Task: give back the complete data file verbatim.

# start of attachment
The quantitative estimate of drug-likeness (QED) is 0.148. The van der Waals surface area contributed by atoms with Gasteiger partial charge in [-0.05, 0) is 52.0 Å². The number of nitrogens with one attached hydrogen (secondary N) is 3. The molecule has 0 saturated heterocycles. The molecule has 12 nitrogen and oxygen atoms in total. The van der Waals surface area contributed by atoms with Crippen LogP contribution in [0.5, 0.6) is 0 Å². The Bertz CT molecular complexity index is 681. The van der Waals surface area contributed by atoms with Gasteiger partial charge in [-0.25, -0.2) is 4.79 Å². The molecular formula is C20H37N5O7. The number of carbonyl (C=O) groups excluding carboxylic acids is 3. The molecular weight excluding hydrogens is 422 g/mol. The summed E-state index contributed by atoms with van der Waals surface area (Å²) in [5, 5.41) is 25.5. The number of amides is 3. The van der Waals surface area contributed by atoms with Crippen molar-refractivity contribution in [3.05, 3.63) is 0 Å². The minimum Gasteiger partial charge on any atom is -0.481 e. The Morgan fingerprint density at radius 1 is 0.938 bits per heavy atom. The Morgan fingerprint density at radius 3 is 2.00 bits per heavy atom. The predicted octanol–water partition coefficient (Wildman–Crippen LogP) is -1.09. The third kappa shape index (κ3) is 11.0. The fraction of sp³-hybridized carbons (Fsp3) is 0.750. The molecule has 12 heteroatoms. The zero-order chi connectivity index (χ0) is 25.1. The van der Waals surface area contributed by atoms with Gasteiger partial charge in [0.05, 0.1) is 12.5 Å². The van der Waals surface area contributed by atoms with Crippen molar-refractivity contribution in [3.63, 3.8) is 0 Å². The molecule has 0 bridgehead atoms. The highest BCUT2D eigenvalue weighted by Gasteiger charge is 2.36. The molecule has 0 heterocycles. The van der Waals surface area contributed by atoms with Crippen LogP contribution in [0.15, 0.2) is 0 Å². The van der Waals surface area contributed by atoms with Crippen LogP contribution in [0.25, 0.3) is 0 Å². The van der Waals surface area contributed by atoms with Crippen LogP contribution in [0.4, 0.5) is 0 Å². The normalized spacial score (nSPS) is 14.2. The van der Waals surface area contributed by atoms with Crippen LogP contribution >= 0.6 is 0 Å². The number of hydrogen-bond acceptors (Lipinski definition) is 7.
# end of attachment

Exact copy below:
The quantitative estimate of drug-likeness (QED) is 0.148. The van der Waals surface area contributed by atoms with Gasteiger partial charge in [-0.05, 0) is 52.0 Å². The number of nitrogens with one attached hydrogen (secondary N) is 3. The molecule has 0 saturated heterocycles. The molecule has 12 nitrogen and oxygen atoms in total. The van der Waals surface area contributed by atoms with Crippen LogP contribution in [0.5, 0.6) is 0 Å². The Bertz CT molecular complexity index is 681. The van der Waals surface area contributed by atoms with Gasteiger partial charge in [-0.25, -0.2) is 4.79 Å². The molecular formula is C20H37N5O7. The number of carbonyl (C=O) groups excluding carboxylic acids is 3. The molecular weight excluding hydrogens is 422 g/mol. The summed E-state index contributed by atoms with van der Waals surface area (Å²) in [5, 5.41) is 25.5. The number of amides is 3. The van der Waals surface area contributed by atoms with Crippen molar-refractivity contribution in [3.05, 3.63) is 0 Å². The minimum Gasteiger partial charge on any atom is -0.481 e. The Morgan fingerprint density at radius 1 is 0.938 bits per heavy atom. The Morgan fingerprint density at radius 3 is 2.00 bits per heavy atom. The predicted octanol–water partition coefficient (Wildman–Crippen LogP) is -1.09. The third kappa shape index (κ3) is 11.0. The fraction of sp³-hybridized carbons (Fsp3) is 0.750. The molecule has 12 heteroatoms. The zero-order chi connectivity index (χ0) is 25.1. The van der Waals surface area contributed by atoms with Gasteiger partial charge in [0.05, 0.1) is 12.5 Å². The van der Waals surface area contributed by atoms with Crippen molar-refractivity contribution in [3.63, 3.8) is 0 Å². The molecule has 0 bridgehead atoms. The highest BCUT2D eigenvalue weighted by Gasteiger charge is 2.36. The molecule has 0 heterocycles. The van der Waals surface area contributed by atoms with Crippen LogP contribution in [0.15, 0.2) is 0 Å². The van der Waals surface area contributed by atoms with Crippen LogP contribution in [0.25, 0.3) is 0 Å². The van der Waals surface area contributed by atoms with Crippen LogP contribution in [0.4, 0.5) is 0 Å². The normalized spacial score (nSPS) is 14.2. The van der Waals surface area contributed by atoms with Crippen LogP contribution >= 0.6 is 0 Å². The number of hydrogen-bond acceptors (Lipinski definition) is 7.